Once we reach June, we’re in hurricane season until November 30. We watch the storms develop out in the Gulf or Atlantic and track the names through the alphabet. The National Oceanic and Atmospheric Administration (NOAA) highlighted 2020 and 2021 as record-setting—”the first time … that two consecutive hurricane seasons exhausted the list of 21 storm names.” While communities still struggle to recover from Hurricane Ida, forecasts warn of yet another stormy season. The time for preparing for a hurricane is now.
- Create an emergency plan. If you find that your home is in the path of a hurricane, many choices may suddenly be made for you—the call to evacuate, for example. To respond appropriately, however, you’ll need to craft a plan well in advance. The plan should account for how you’ll handle staying in place versus what needs to be done if you must leave.
The State of Louisiana Governor’s Office of Homeland Security and Emergency Preparedness has created an online Louisiana Emergency Preparedness Guide that addresses the recommended hurricane-specific preparations and actions for our state—everything from hurricane terminology, evacuation phases and emergency shelter information points to contraflow route information and evacuation maps, NOAA radio frequencies and points of contact for Louisiana parishes. It’s a great reference document to help you craft your own emergency plan.
- Share the plan with your family. If everyone in your family knows that you have a plan in place and understands their roles within that plan, they’re much more likely to remain calm, know what they need to do and do it when an event happens. Even the youngest members of a household can benefit from knowing that while a hurricane is a very real possible danger, practicing certain actions and knowing where certain supplies are can help keep everyone safe.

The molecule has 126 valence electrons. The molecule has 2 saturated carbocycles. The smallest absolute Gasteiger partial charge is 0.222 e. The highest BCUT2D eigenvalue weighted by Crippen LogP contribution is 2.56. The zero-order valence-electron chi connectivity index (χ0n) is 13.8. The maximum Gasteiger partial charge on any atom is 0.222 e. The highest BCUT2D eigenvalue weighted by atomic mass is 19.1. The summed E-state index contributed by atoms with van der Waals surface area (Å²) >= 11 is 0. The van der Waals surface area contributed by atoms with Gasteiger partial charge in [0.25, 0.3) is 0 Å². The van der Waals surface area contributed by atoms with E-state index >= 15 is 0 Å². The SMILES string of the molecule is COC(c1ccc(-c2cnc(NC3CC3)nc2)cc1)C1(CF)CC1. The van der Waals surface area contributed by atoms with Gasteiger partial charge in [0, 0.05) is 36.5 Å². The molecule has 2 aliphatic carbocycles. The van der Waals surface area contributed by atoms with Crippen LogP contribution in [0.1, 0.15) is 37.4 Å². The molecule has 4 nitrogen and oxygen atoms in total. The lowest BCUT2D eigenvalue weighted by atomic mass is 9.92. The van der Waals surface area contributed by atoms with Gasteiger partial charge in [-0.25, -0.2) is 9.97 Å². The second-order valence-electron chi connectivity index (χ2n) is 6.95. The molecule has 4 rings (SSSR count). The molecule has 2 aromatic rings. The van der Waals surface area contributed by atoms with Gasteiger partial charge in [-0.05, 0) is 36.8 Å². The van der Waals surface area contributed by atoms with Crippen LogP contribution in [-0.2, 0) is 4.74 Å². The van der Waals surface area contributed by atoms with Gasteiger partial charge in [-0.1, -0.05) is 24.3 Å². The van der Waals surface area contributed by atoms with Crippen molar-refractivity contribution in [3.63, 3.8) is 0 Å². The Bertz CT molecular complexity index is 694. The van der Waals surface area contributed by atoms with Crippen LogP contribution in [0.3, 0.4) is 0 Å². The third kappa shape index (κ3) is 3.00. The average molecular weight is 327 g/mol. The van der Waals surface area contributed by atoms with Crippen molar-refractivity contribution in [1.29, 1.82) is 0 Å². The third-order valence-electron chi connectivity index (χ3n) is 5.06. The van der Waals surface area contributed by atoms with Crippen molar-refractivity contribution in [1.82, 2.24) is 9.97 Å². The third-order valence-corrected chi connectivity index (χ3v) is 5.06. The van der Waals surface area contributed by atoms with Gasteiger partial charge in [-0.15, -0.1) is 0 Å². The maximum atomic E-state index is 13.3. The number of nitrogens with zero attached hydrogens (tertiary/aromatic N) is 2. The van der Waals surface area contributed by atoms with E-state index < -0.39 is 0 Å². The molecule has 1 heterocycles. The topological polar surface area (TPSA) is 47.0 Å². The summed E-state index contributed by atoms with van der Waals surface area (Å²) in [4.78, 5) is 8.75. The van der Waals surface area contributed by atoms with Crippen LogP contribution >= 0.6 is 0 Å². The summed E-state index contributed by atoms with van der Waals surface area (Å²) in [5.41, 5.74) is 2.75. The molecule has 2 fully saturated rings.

- Protect your property. An annual inspection of your home’s exterior can alert you to any maintenance and repair issues that could prove disastrous in a hurricane. Vital areas to check are the roof, exterior cladding, windows and doors, and foundation drainage, for example. Any flaw can represent an entry point for water or a latch point for wind.
You’ll also want to keep plywood sheathing or shutters on hand to cover windows and doors if a hurricane is on its way. With the lumber industry already experiencing shortages, waiting until the last minute really isn’t an option. Have panels cut, fitted, and stored in a ready location. Pull vehicles into a garage or outbuilding if possible.
Inside your home, you’ll want to be ready to turn off power and utilities if necessary. You may also want to raise or secure valuable items that you can’t take with you.
Outside, high winds can turn any object into a missile with tremendous impact. Lawn furniture, umbrellas and temporary pavilions, toys, tools, garbage cans, and even flowerpots should be cleared and secured. Likewise, dead wood on trees or overhanging tree limbs can prove hazardous.
- Protect your personal information and valuable documents. You and the members of your family will all need to carry identification and keep it secure if you must evacuate. Children should have identifying information on their person in case you become separated.
Beyond that, you’ll want to ensure that your personal, family, financial, and legal documents are safe. Experts recommend keeping copies in a secure location within your home while storing originals in a safety deposit box, for example, and electronic backup copies through an online storage service.